Smaller private banks or public sector bank (PSB) stocks? That’s the new debate around investing in banking stocks. Valuations-wise, both are attractive; but with the issue of bad loans gradually becoming a thing of the past and PSBs posting aggressive growth and profit numbers, public sector banks are beginning to catch investors’ attention. More importantly, they’ve weathered the Covid pandemic as efficiently as their private peers. Banks such as Canara Bank, Bank of Baroda and Punjab National Bank finding success raising money from the market, and not dipping into the government’s kitty for capital, puts them in favourable light. Why not opt for stocks of public sector banks or PSBs, especially given that they continue to trade below their book values, is the question on investor minds.
Historically, PSU stocks, whether in the defence, engineering or power sectors, have traded below book values and to that extent PSBs are no exception. But do they make for value traps or value picks? Which ones should you add to your shopping cart?
Why PSBs are a draw
PSBs were in the ‘avoid’ zone for several years.
State Bank of India (SBI) was the first to (re)capture investor attention in 2018, when it demonstrated that it could successfully absorb its subsidiaries and yet show signs of turnaround in its asset quality. Vijaya and Dena Bank were folded into Bank of Baroda (BOB) that year and this was followed by the mega-merger that saw 10 banks folding into four. For BOB, the advantages of the merger started reflecting only by mid-FY20 while for Punjab National Bank (PNB), Union Bank, Canara Bank and Indian Bank, results became visible in FY21.
The merger has helped these banks in three ways. First, with the issue of fragmentation addressed, banks that led the merger moved up the league table significantly. Second, the size acquired through the consolidation helped them weather the pandemic even as they were redoing their processes and operations. Finally, it boosted their capital adequacy, and contrary to the popular perception, their asset quality is at an 8-year best, in tandem with the overall trends (see table).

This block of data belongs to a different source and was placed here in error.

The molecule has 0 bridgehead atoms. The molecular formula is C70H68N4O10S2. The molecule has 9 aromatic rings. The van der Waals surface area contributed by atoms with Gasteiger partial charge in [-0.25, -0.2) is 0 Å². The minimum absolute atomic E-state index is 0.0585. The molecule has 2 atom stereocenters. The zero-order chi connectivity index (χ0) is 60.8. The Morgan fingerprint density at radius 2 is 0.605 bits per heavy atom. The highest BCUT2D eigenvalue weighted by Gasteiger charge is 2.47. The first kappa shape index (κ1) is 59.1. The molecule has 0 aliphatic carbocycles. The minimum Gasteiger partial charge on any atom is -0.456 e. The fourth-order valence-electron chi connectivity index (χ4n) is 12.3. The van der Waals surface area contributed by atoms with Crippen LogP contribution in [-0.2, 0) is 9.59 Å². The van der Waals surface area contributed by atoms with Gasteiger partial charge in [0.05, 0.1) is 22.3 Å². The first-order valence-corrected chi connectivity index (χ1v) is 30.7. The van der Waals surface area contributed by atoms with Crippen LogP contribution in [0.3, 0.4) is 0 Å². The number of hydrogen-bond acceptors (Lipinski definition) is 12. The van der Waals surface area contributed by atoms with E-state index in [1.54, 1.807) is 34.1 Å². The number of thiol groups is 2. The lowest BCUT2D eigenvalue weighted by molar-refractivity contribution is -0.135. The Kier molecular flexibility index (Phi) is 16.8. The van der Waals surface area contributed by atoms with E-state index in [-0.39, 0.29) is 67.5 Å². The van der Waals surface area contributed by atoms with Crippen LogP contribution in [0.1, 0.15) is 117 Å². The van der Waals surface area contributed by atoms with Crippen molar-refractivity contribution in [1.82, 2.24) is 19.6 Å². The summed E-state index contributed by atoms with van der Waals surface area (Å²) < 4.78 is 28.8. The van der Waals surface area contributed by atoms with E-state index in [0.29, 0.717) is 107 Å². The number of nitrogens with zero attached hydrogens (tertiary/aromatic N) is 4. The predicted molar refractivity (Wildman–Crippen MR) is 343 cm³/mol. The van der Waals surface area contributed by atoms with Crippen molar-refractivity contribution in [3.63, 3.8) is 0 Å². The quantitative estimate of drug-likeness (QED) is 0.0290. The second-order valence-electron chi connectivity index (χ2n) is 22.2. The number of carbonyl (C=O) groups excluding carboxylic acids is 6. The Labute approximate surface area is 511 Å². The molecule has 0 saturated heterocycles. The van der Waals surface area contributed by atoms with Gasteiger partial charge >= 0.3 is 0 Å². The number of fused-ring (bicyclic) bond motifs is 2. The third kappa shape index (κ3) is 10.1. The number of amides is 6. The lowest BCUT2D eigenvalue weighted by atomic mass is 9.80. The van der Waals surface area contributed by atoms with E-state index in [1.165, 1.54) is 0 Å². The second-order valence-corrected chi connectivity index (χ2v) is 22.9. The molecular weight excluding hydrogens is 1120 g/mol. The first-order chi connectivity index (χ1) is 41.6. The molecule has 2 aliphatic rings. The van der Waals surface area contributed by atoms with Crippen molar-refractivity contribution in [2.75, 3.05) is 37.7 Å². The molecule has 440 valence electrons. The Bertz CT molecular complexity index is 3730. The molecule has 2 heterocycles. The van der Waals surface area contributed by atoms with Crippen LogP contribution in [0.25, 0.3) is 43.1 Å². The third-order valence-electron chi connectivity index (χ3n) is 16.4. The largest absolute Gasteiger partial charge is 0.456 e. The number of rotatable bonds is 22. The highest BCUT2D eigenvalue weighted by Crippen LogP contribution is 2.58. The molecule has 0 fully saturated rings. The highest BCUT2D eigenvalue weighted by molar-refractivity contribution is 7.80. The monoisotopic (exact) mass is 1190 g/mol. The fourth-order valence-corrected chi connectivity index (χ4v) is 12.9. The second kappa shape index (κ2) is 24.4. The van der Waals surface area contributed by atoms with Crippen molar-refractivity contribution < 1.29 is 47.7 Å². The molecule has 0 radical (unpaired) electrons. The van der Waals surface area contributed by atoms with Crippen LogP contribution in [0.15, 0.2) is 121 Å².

But don’t get enticed just yet.
When analysed through the three broad parameters — profitability, underwriting strengths and market share — today, not all may pass the litmus test.
There is a wide gap between private banks and PSBs in terms of net interest margin, which is a measure of profitability. While private banks average at four per cent plus NIM, the average of PSBs was three per cent in June quarter of FY23 (Q1). SBI is a clear outlier, followed by BOB, Union Bank and Indian Bank. Given PSBs’ loan book construct, cost structures and their overall yields being at a disadvantage to their private peers, bridging the gap is almost unlikely.
What needs to be seen in an increasing interest rate scenario is whether they can maintain the NIMs at current levels. Despite cost of deposits not moving up significantly so far, yield on advances came under pressure by 10–40 basis points for PSBs in Q1 FY23. Consequently, compared to FY22’s NIM, profitability was under stress in Q1 itself. Therefore, while the overall trend of earnings improvement may well continue, as PSBs have the buffer to absorb asset quality issues, a qualitative improvement in earnings is unlikely.
What’s more, hardening bond yields impacted banks and more so the PSBs in Q1. While some of the large players such as SBI have adopted a new strategy for their investment book to minimise the impact of marked to market losses, with repo rates getting repriced upwards, this headwind, and drag on overall profits, cannot be avoided.
Risk management practices
One of the key reasons why PSBs trade at a wide discount to their private peers is the inherent weakness in their risk management or underwriting standards. Quality of the board, governance standards, risk assessment tools and, more importantly, the visibility and continuance of leadership teams have historically been notches below their private peers. Empirically, we do not have much evidence to demonstrate that PSBs have seen an improvement on these parameters.
For instance, the Financial Stability Report of the RBI dated June 2022 points out that PSBs have a higher exposure to below-prime customers (56.2 per cent as of March 2022) compared to private banks’ average at 32.9 per cent. Likewise, their exposure to super-prime and prime-plus customers stood at 16.2 per cent as against private banks’ average of 31.5 per cent during this period. Clearly, if retail delinquencies witness a surge — which has been the trend, extrapolating past experiences — in an increasing interest rate scenario, PSBs are more vulnerable to asset quality shocks.